The Virgin Martyr Julia was born in Carthage into a Christian family. While still a girl she was captured by the Persians. They carried her off to Syria and sold her into slavery. Fulfilling the Christian commandments, Saint Julia faithfully served her master. She preserved herself in purity, kept the fasts and prayed much to God. No amount of urging by her pagan master could turn her to idolatry.
Once the master set off with merchandise for Gaul and took Saint Julia with him. Along the way the ship stopped over at the island of Corsica, and the master decided to take part in a pagan festival, but Julia remained on the ship. The Corsicans plied the merchant and his companions with wine, and when they had fallen into a drunken sleep, they took Julia from the ship. Saint Julia was not afraid to acknowledge that she was a Christian, and the savage pagans crucified her.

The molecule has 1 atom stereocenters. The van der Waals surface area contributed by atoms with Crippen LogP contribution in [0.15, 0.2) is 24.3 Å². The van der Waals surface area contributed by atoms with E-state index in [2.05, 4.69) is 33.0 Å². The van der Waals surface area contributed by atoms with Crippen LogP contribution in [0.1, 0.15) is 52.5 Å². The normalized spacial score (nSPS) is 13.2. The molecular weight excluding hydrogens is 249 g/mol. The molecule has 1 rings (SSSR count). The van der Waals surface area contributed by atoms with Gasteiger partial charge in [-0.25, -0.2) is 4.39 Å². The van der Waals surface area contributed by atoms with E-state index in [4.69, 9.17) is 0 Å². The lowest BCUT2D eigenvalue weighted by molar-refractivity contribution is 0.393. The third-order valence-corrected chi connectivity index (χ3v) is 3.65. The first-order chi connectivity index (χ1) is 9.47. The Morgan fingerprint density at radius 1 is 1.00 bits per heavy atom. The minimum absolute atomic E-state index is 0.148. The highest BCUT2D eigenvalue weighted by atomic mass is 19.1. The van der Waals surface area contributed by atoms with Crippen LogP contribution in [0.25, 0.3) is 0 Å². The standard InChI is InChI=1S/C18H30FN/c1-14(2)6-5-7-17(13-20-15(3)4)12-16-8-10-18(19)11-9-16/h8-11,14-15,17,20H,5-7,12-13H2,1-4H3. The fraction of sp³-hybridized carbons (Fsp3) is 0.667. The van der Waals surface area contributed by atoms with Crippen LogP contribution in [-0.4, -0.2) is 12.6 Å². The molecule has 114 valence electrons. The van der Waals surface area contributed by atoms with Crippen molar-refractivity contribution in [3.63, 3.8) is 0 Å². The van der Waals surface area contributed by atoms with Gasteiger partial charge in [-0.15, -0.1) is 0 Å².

An angel of the Lord reported the death of the holy martyr to the monks of a monastery, located on a nearby island. The monks took the body of the saint and buried it in a church in their monastery.
In about the year 763 the relics of the holy Martyr Julia were transferred to a women’s monastery in the city of Breschia (historians give conflicting years of the death of the saint: as either the fifth or seventh century).